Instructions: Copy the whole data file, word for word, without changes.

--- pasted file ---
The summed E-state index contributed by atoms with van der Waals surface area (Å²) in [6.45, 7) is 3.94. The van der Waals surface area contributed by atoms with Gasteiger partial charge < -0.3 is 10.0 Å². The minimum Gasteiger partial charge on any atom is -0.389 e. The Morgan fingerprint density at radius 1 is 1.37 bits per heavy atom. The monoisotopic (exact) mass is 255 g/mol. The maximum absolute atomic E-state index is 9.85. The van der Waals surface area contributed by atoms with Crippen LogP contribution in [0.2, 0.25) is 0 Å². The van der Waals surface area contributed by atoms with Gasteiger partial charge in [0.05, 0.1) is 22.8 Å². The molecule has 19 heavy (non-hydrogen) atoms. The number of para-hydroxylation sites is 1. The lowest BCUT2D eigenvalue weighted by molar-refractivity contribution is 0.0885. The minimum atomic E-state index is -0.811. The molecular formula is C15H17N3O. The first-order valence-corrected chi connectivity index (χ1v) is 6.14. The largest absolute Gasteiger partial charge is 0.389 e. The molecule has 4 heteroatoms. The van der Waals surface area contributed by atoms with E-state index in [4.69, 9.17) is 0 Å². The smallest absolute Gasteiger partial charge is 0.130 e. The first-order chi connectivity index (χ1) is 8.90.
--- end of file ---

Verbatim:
The summed E-state index contributed by atoms with van der Waals surface area (Å²) in [6.45, 7) is 3.94. The van der Waals surface area contributed by atoms with Gasteiger partial charge < -0.3 is 10.0 Å². The minimum Gasteiger partial charge on any atom is -0.389 e. The Morgan fingerprint density at radius 1 is 1.37 bits per heavy atom. The monoisotopic (exact) mass is 255 g/mol. The maximum absolute atomic E-state index is 9.85. The van der Waals surface area contributed by atoms with Crippen LogP contribution in [0.2, 0.25) is 0 Å². The van der Waals surface area contributed by atoms with Gasteiger partial charge in [0.05, 0.1) is 22.8 Å². The molecule has 19 heavy (non-hydrogen) atoms. The number of para-hydroxylation sites is 1. The lowest BCUT2D eigenvalue weighted by molar-refractivity contribution is 0.0885. The minimum atomic E-state index is -0.811. The molecular formula is C15H17N3O. The first-order valence-corrected chi connectivity index (χ1v) is 6.14. The largest absolute Gasteiger partial charge is 0.389 e. The molecule has 4 heteroatoms. The van der Waals surface area contributed by atoms with E-state index in [4.69, 9.17) is 0 Å². The smallest absolute Gasteiger partial charge is 0.130 e. The first-order chi connectivity index (χ1) is 8.90.